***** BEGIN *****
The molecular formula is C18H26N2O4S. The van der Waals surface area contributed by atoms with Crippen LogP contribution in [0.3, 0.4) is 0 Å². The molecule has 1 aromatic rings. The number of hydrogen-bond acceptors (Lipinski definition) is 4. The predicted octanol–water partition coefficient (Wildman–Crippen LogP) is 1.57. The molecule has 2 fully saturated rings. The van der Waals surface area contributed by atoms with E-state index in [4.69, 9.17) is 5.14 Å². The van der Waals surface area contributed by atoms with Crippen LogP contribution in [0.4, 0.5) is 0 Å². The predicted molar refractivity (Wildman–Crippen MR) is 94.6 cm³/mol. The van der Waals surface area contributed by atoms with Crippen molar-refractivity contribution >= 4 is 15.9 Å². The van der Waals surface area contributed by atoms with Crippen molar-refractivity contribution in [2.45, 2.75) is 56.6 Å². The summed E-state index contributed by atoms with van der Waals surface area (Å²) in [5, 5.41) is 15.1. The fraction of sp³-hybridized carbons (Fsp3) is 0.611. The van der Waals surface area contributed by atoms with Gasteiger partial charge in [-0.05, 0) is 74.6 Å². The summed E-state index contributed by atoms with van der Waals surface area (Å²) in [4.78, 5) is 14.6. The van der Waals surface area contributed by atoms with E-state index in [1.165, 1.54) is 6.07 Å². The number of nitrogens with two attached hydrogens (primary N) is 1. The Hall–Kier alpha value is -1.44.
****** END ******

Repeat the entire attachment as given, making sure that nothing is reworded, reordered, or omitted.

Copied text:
The molecular formula is C18H26N2O4S. The van der Waals surface area contributed by atoms with Crippen LogP contribution in [0.3, 0.4) is 0 Å². The molecule has 1 aromatic rings. The number of hydrogen-bond acceptors (Lipinski definition) is 4. The predicted octanol–water partition coefficient (Wildman–Crippen LogP) is 1.57. The molecule has 2 fully saturated rings. The van der Waals surface area contributed by atoms with E-state index in [4.69, 9.17) is 5.14 Å². The van der Waals surface area contributed by atoms with Crippen LogP contribution in [0.4, 0.5) is 0 Å². The predicted molar refractivity (Wildman–Crippen MR) is 94.6 cm³/mol. The van der Waals surface area contributed by atoms with Crippen molar-refractivity contribution >= 4 is 15.9 Å². The van der Waals surface area contributed by atoms with Crippen molar-refractivity contribution in [2.45, 2.75) is 56.6 Å². The summed E-state index contributed by atoms with van der Waals surface area (Å²) in [5, 5.41) is 15.1. The fraction of sp³-hybridized carbons (Fsp3) is 0.611. The van der Waals surface area contributed by atoms with Gasteiger partial charge in [-0.05, 0) is 74.6 Å². The summed E-state index contributed by atoms with van der Waals surface area (Å²) in [4.78, 5) is 14.6. The van der Waals surface area contributed by atoms with E-state index in [1.165, 1.54) is 6.07 Å². The number of nitrogens with two attached hydrogens (primary N) is 1. The Hall–Kier alpha value is -1.44.